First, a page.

Caribbean nations are often viewed as socially unprogressive, due to the overwhelmingly conservative religious views held by the majority of the islands’ populations. British Prime Minister Theresa May recently expressed her regret for the UK’s role in the imposition of these laws in their former colonies. In many islands of the Eastern Caribbean, same-sex relations (oddly, some islands solely criminalized acts between males, but not females) are still a criminal offence on the books, a relic from the colonial era.
However, LGBTQ people have always found a way to resist their oppression, and thrive in their own ways. For Pride Month, a number of nations have either held or will hold pride parades. Guyana, held their first Pride Parade, even as protest from religious groups aimed to halt the project. Jamaica, well-known for its violent homophobia, has held pride events for the past four years under the auspices of J-FLAG. So-called “Little Britain” Barbados, holds events in June and November. Trinidad & Tobago recently decriminalized homosexuality in a monumental and historic ruling.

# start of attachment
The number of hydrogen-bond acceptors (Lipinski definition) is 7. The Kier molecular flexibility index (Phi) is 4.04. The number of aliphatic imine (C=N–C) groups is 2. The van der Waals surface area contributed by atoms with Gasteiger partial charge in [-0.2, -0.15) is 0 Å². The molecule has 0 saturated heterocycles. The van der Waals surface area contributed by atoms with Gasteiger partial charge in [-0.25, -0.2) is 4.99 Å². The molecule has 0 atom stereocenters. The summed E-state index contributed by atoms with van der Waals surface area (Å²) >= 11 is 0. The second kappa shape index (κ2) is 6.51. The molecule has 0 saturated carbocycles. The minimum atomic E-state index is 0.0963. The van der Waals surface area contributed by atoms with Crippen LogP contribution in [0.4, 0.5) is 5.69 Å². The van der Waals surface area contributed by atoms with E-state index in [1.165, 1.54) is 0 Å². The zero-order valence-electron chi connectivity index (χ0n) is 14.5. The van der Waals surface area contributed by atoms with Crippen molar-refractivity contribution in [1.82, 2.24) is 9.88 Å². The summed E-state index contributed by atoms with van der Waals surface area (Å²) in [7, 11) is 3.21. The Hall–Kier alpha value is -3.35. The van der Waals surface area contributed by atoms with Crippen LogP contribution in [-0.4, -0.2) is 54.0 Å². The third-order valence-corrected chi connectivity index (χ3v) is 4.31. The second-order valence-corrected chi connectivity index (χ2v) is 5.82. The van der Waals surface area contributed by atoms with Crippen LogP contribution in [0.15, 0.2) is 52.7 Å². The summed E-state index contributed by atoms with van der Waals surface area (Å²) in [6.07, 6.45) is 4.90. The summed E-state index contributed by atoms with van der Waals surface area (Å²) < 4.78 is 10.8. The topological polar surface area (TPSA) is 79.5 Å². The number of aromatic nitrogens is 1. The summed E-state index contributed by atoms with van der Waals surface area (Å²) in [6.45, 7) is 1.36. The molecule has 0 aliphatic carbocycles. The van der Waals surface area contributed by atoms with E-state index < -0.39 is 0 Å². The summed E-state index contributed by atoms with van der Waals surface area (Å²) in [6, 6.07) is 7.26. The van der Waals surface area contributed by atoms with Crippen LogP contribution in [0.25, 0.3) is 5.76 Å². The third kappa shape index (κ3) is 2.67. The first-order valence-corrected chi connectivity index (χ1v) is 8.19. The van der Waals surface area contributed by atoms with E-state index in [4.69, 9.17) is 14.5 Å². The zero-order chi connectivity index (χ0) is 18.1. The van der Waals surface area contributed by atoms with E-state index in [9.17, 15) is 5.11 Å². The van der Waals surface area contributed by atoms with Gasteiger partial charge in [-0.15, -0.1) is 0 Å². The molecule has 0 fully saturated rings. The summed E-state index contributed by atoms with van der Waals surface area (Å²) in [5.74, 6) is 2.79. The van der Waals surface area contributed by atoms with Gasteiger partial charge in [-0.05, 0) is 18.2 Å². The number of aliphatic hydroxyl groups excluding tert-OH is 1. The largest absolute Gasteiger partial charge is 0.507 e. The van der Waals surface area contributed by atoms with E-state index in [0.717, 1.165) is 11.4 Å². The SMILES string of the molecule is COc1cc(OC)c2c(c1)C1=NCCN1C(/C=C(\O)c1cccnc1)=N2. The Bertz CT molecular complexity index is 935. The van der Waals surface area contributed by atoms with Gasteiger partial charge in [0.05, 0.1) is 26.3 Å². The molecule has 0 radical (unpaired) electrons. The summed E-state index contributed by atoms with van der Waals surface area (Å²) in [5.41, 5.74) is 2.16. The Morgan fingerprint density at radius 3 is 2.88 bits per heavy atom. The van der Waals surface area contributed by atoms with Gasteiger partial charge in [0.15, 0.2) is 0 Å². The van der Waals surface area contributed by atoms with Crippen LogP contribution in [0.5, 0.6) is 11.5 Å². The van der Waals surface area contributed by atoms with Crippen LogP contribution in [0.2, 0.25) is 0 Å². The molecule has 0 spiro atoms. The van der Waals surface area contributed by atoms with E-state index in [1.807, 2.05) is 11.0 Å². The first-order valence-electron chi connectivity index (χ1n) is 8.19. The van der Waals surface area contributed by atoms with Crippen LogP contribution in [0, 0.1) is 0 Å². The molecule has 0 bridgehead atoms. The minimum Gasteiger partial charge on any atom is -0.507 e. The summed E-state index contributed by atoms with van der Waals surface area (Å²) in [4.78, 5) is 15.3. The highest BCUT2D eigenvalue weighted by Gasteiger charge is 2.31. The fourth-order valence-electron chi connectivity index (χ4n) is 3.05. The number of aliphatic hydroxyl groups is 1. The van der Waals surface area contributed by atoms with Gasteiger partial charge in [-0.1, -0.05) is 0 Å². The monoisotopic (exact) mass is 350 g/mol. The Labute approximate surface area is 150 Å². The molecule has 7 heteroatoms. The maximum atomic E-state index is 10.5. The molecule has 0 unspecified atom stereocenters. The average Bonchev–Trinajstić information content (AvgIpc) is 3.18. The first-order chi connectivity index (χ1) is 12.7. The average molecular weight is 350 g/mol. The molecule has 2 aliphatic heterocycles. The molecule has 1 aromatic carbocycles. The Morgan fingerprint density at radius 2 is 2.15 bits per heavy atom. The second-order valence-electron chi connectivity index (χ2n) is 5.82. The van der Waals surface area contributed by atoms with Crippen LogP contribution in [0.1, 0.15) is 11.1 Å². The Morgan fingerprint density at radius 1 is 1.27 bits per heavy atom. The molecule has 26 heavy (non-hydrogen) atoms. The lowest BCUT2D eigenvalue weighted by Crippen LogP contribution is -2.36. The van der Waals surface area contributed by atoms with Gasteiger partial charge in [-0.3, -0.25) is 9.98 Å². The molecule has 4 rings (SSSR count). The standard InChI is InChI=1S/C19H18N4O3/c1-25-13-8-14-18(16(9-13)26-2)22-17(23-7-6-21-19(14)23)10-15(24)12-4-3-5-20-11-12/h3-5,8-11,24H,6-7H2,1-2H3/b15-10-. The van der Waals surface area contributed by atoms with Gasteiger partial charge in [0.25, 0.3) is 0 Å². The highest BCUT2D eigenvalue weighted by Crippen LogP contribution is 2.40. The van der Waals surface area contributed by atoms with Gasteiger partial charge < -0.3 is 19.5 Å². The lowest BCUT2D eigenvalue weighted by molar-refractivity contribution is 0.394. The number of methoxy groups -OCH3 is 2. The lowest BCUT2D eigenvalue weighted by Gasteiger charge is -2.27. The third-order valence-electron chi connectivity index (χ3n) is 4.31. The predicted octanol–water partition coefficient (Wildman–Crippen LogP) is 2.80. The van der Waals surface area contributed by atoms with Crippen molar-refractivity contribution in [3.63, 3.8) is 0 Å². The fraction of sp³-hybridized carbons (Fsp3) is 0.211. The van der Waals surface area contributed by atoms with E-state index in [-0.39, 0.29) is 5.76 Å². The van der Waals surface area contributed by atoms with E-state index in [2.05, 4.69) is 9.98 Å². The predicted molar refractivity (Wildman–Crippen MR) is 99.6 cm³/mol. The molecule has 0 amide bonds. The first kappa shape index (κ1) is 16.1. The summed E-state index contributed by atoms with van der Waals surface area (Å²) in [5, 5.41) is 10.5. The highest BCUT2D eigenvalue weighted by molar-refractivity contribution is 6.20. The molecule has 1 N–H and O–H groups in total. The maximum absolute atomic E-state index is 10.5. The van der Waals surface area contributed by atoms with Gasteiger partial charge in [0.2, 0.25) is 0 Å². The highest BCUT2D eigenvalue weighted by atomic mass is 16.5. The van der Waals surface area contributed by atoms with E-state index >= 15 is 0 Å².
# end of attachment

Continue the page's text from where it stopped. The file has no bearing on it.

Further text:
So, whilst religious groups shroud their bigotry in biblical rhetoric, activists in the Caribbean are slowly turning the tide against the antiquated, unconstitutional laws.
Some would call that Victory.
The Workshop @ The EFNIKS Daily is our writing program for young QTPoC writers. Each of the 5 writers identify as QTPoC, and are between the ages of 17 and 22. Program participants receive a $200 stipend for the 60-day program. You can help us build this and other EFNIKS programs by visiting our support page.